The Great Depression was the longest and deepest sustainable economic downturn in the United States. The stock market crashed as a result forcing the country into financial hardship. As a result, most businesses and banks collapsed. President Herbert Hoover dismissed the issue as a passing glance urging citizens to exercise patience and self-reliance. However, the crises became worse forcing a quarter of Americans into unemployment. Upon taking office, President Franklin D. Roosevelt took a series of actions to steady the economy by creating more employment opportunities. The programs referred to as the new deal aimed to reestablish prosperity in the American economy.
The Depression adversely affected farmers leading historically low income and reduced productivity. The Agricultural Adjustment Act is one of Roosevelts New Deal programs that aimed at restoring the glory of farming. The act sought to protect farmers from selling their produce at low prices, thus, shielding farmers from incurring losses. The program attempted to balance agricultural products demand and supply to stabilize the prices and grant farmers purchasing power. The act aimed to control the supply of crops such as corn, wheat, cotton, and rice. Farmers who offered their land out of farming were to get a substantial amount of money. This would equalize supply and demand by reducing the surpluses that flooded the market. Such a marketing condition would then reestablish prices for farm produce giving farmers the purchasing power for farm commodities.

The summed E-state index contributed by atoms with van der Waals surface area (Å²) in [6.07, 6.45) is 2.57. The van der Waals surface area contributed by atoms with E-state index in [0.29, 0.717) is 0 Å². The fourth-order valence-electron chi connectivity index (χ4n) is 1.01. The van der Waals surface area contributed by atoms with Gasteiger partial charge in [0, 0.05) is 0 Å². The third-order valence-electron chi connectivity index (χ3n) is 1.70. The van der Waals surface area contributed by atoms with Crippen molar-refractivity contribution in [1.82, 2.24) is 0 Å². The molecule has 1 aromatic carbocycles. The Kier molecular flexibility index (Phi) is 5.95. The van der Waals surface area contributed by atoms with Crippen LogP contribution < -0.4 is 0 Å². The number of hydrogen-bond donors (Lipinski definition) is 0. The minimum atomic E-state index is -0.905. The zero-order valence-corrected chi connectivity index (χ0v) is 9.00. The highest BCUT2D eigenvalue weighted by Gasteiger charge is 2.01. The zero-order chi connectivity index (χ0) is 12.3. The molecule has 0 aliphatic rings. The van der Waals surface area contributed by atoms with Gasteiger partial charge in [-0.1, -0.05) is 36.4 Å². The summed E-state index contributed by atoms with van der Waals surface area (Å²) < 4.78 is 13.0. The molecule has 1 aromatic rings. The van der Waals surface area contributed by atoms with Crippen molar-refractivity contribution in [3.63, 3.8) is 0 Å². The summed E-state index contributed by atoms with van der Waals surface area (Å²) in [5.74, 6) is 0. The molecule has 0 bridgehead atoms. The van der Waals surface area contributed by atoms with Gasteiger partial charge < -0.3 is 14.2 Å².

However, only a few farmers refused to take the deal by citing that the government could not tell them what to do. The program was successful as it helped revive the farming communities. During the great depression period, the Act achieved its goal by decreasing the supply of certain crops thus increasing their prices. As a result, the Agricultural Adjustment Act had a significant impact in bringing giving farmers their purchasing power back. It also formed the basis for agricultural dominance after World War II making it the most successful program of the New Deal. However, the program produced a lot of controversy as only a few of the crops were eligible for the payments. For example, livestock farming was not included in the program. Some farmers also continued to produce more due to new technologies despite receiving the payments. The program also harmed small-scale farmers by of benefiting the large plantations.
A program leading to the protection of farmers would help my community in a great way. It would enable them to produce higher yields and find markets for them. However, the protection method utilized by the Agricultural Adjustment Act would have hurt farmers in my community rather than help them. The current challenge affecting farmers is not having an excess of agricultural produce in the market but rather having increased demand for food products and reduced supply. The increase in population has led to increased food requirements increasing the need for higher production. Therefore, the best farmer protection mechanisms in my community should be based on improving the capability of farmers to produce more through research on better farming methods. The protection of markets that can help my community would involve the provision of several agricultural produce sale outlets rather than production limitation. Therefore, the Agricultural Adjustment Act would be of little assistance in the contemporary world.owever
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